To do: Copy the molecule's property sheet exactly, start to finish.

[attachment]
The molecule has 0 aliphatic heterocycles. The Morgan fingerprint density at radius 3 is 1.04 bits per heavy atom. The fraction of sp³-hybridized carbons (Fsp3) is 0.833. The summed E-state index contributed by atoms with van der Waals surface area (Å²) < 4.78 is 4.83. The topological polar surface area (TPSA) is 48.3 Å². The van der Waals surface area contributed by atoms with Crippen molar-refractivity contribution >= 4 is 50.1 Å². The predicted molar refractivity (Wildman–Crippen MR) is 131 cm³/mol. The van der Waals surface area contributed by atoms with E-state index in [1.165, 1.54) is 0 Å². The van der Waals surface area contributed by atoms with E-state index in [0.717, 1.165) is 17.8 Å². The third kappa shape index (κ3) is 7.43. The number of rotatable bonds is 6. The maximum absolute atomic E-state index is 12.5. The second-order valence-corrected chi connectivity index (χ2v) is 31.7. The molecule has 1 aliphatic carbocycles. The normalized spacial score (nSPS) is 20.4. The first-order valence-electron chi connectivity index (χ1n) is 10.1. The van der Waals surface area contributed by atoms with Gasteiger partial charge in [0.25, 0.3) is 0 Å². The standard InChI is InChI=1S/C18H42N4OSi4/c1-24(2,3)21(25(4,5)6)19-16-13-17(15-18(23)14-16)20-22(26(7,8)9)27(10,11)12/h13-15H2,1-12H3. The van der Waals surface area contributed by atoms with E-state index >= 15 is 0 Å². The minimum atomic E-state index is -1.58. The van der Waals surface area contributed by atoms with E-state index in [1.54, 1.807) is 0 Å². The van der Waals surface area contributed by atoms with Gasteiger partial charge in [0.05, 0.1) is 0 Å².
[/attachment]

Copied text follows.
The molecule has 0 aliphatic heterocycles. The Morgan fingerprint density at radius 3 is 1.04 bits per heavy atom. The fraction of sp³-hybridized carbons (Fsp3) is 0.833. The summed E-state index contributed by atoms with van der Waals surface area (Å²) < 4.78 is 4.83. The topological polar surface area (TPSA) is 48.3 Å². The van der Waals surface area contributed by atoms with Crippen molar-refractivity contribution >= 4 is 50.1 Å². The predicted molar refractivity (Wildman–Crippen MR) is 131 cm³/mol. The van der Waals surface area contributed by atoms with E-state index in [1.165, 1.54) is 0 Å². The van der Waals surface area contributed by atoms with E-state index in [0.717, 1.165) is 17.8 Å². The third kappa shape index (κ3) is 7.43. The number of rotatable bonds is 6. The maximum absolute atomic E-state index is 12.5. The second-order valence-corrected chi connectivity index (χ2v) is 31.7. The molecule has 1 aliphatic carbocycles. The normalized spacial score (nSPS) is 20.4. The first-order valence-electron chi connectivity index (χ1n) is 10.1. The van der Waals surface area contributed by atoms with Gasteiger partial charge in [0.25, 0.3) is 0 Å². The standard InChI is InChI=1S/C18H42N4OSi4/c1-24(2,3)21(25(4,5)6)19-16-13-17(15-18(23)14-16)20-22(26(7,8)9)27(10,11)12/h13-15H2,1-12H3. The van der Waals surface area contributed by atoms with E-state index >= 15 is 0 Å². The minimum atomic E-state index is -1.58. The van der Waals surface area contributed by atoms with E-state index in [1.54, 1.807) is 0 Å². The van der Waals surface area contributed by atoms with Gasteiger partial charge in [0.05, 0.1) is 0 Å².